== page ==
Prepare your kitchen for this season’s feasts
November 2, 2018
Holiday preparation starts before you even begin brining, dicing, sautéing and baking. It's all about the kitchen and dialing in the right appliances and tools to make cooking a smooth and joyful experience.
"The strategy in designing a high-functioning kitchen involves keeping all necessary tools tucked away in their own space while making sure they are at arm's reach for the chef," explains Lauren Ruehring, president of Kitchenscapes.
To make kitchen space efficient and productive, Ruehring says details like appliance towers with retracting doors can be a perfect way to conceal microwaves and coffee stations.
"We employ a variety of specialized storage products for spices and oils, cooking utensils, and dishware that marry aesthetic beauty and organization," she added. "We love designing a kitchen that incorporates the dining area and a bar with wine storage. The result is a kitchen that is stress-free and a joy to use while warmly welcoming friends and family."
Additionally, Ruehring says more and more kitchens are being designed with at least two dishwashers for ease of cleanup for large parties. Separate prep areas with dedicated trash pullouts and prep sinks remain popular, as do organizational tools such as utensil pullouts and LeMans corner pullouts.
Adrienne Rynes, director of design for Collective Design + Furnishings, says a successful holiday meal is all about the preparation beforehand.
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"Make sure to use serving dishes that are heat safe, dishwasher safe, and look beautiful with your Thanksgiving spread," explained Rynes. "My food-processor is great for my homemade stuffing. I also make sure to have a good coffee maker on hand to boost my energy after all that yummy turkey and wine."
Ruehring says for customers looking to invest in professional-grade appliances, she favors Wolf Sub Zero, and for more moderate budgets she recommends KitchenAid.
"The reason we recommend these brands is that they lend themselves to designs that integrate seamlessly with our custom cabinetry, and their incidence of needing repair is very low," explained Ruehring. "While the average homeowner may put in a new kitchen every 10 to 12 years, we design over 60 kitchens a year and are truly impressed with their aesthetic and functionality."
Rynes agrees in that "there is nothing quite like a Sub-Zero refrigerator."
"The reason why you will find them in most high-end homes is because they are top of the line in terms of quality and style for counter-depth refrigerators," she shared. "They are also known to stand the test of time, so they are absolutely worth the investment."
Rynes recommends Wolf or Viking gas ranges and stoves.
"Like Sub-Zero, these brands offer superior appliances," she said. "Their products' user-friendly nature allows for precision cooking, which is key for tackling a Thanksgiving feast."
Asko and Miele are great dishwasher options, added Rynes.
"Both lines of dishwashers offer the best interior space layout for the maximum number of dishes — so you can cram more in on Thanksgiving Day," she explained. "Asko and Miele deliver products that will assure clean and dry dishes with each wash."
On The Stove
What about gas or electric? Ruehring says it's truly a matter of personal preference.
"While many customers envision a large gas range or range top for their mountain home, the popularity of induction cooking is increasing," she shared. "With induction, foods reach temperature more quickly, and a more even cook is achieved. Induction also scores points for ease of cleaning and safety, since it heats vessels through magnetic induction instead of a heating element or a flame."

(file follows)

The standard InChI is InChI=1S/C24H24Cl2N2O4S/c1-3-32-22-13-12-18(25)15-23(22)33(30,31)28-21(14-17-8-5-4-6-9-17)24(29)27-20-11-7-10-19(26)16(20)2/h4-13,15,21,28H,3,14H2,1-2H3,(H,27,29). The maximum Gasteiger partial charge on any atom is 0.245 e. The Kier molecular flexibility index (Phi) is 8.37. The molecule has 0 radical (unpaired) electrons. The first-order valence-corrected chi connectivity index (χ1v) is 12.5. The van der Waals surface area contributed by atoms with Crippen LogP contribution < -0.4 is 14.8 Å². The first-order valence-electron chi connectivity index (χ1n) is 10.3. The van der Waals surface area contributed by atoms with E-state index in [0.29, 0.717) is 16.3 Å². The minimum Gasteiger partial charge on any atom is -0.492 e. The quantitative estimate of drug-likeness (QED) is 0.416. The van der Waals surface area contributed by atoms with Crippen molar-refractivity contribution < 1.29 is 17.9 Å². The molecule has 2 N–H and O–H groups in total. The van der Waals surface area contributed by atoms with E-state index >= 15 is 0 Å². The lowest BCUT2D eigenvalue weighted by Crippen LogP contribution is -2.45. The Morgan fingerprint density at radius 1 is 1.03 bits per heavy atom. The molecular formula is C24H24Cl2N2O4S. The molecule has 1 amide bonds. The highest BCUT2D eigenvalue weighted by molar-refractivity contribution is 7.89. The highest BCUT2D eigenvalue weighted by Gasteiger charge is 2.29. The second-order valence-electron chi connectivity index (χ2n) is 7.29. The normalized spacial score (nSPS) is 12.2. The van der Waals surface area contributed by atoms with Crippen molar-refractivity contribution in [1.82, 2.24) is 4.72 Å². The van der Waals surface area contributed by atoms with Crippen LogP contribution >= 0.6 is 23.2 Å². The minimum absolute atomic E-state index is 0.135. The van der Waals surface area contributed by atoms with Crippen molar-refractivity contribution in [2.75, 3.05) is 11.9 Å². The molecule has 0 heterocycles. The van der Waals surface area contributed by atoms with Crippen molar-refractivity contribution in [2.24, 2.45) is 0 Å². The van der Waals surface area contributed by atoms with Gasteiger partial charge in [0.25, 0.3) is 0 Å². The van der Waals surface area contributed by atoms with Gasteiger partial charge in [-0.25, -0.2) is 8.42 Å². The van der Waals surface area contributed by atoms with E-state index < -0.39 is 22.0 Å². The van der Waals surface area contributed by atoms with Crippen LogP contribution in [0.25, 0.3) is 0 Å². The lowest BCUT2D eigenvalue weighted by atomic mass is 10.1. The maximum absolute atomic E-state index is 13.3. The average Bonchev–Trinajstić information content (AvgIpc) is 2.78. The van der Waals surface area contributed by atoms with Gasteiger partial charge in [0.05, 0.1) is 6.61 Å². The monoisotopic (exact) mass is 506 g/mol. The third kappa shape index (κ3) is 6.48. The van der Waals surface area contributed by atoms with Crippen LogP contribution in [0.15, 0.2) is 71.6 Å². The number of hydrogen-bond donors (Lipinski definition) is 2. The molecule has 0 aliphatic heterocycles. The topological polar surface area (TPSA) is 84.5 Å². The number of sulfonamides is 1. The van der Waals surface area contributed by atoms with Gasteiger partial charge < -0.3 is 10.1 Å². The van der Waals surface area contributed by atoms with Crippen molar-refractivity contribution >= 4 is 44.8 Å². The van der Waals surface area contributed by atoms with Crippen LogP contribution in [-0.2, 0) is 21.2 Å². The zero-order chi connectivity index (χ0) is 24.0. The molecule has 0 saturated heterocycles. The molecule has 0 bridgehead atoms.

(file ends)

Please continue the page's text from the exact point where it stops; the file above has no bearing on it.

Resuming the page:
The downside of induction, she adds, is that you cannot just use any pots or pans with it, but instead must use induction-specific cookware made of a magnetic-based material, such as cast iron or magnetic stainless steel.
"I personally prefer a gas stove top, but the aspiring-baker in me prefers an electric oven," shared Rynes. "The combination is not always the most economical, but most foodies favor the difference. I find that gas stove tops allow for more even cooking — they provide an interface where you can adjust the temperature quickly, and I can easily assess the heat-level by simply looking at the flame.
"From an aesthetic standpoint," she added. "I prefer the look of traditional, rustic gas stove tops, but brands are now including models that have a modern look and feel to their lines."
For Rynes, the question of two ovens is a no-brainer.
"Two ovens are a must," she shared, "especially when cooking multiple dishes requiring different temperatures. Having multiple ovens makes it incredibly accommodating for entertaining; doubling usable oven space can essentially cut cooking time in half, allowing for users to interact with guests more easily. Unless you can find a green bean casserole recipe that cooks at the same temperature as your turkey, you are much better off having two ovens."
Ruehring says she has seen a decreasing interest in the traditional double wall ovens in favor of more flexible cooking arrangements, such as a a dual fuel range and a steam oven, or a larger range that has one large oven and one small oven.
"Our customers want customization and flexibility in a kitchen that functions equally well for a party of 12 or a couple," she shared. "When you consider the amount of time the second oven in a traditional double oven arrangement goes unused, it makes much more sense to award valuable kitchen real estate to an appliance that does double duty."
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